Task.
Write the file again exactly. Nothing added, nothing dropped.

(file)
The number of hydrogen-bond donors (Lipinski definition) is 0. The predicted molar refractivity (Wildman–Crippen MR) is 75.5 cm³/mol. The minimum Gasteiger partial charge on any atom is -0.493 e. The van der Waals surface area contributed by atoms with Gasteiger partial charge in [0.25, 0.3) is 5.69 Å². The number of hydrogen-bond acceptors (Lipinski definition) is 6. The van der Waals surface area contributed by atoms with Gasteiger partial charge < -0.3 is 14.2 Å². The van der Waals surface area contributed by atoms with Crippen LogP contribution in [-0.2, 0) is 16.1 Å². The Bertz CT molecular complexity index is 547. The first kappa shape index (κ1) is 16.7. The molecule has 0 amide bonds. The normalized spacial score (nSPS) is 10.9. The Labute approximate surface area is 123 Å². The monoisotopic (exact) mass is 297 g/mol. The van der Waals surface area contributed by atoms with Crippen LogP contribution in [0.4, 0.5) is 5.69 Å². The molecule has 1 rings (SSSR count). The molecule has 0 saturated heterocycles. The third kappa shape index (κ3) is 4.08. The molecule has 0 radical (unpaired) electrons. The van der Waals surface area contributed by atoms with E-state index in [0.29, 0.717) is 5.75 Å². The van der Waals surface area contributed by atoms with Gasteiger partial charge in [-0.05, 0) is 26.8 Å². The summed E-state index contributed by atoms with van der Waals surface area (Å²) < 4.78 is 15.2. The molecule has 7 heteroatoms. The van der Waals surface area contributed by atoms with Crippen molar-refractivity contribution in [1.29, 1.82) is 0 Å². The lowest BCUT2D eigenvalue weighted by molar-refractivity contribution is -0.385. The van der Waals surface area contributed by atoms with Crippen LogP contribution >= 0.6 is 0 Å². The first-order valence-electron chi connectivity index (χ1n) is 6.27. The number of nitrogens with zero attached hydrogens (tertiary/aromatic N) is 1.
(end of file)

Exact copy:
The number of hydrogen-bond donors (Lipinski definition) is 0. The predicted molar refractivity (Wildman–Crippen MR) is 75.5 cm³/mol. The minimum Gasteiger partial charge on any atom is -0.493 e. The van der Waals surface area contributed by atoms with Gasteiger partial charge in [0.25, 0.3) is 5.69 Å². The number of hydrogen-bond acceptors (Lipinski definition) is 6. The van der Waals surface area contributed by atoms with Gasteiger partial charge < -0.3 is 14.2 Å². The van der Waals surface area contributed by atoms with Crippen LogP contribution in [-0.2, 0) is 16.1 Å². The Bertz CT molecular complexity index is 547. The first kappa shape index (κ1) is 16.7. The molecule has 0 amide bonds. The normalized spacial score (nSPS) is 10.9. The Labute approximate surface area is 123 Å². The monoisotopic (exact) mass is 297 g/mol. The van der Waals surface area contributed by atoms with Crippen LogP contribution in [0.4, 0.5) is 5.69 Å². The molecule has 1 rings (SSSR count). The molecule has 0 saturated heterocycles. The third kappa shape index (κ3) is 4.08. The molecule has 0 radical (unpaired) electrons. The van der Waals surface area contributed by atoms with E-state index in [0.29, 0.717) is 5.75 Å². The van der Waals surface area contributed by atoms with Gasteiger partial charge in [-0.05, 0) is 26.8 Å². The summed E-state index contributed by atoms with van der Waals surface area (Å²) < 4.78 is 15.2. The molecule has 7 heteroatoms. The van der Waals surface area contributed by atoms with Crippen molar-refractivity contribution in [1.29, 1.82) is 0 Å². The lowest BCUT2D eigenvalue weighted by molar-refractivity contribution is -0.385. The van der Waals surface area contributed by atoms with Crippen LogP contribution >= 0.6 is 0 Å². The first-order valence-electron chi connectivity index (χ1n) is 6.27. The number of nitrogens with zero attached hydrogens (tertiary/aromatic N) is 1.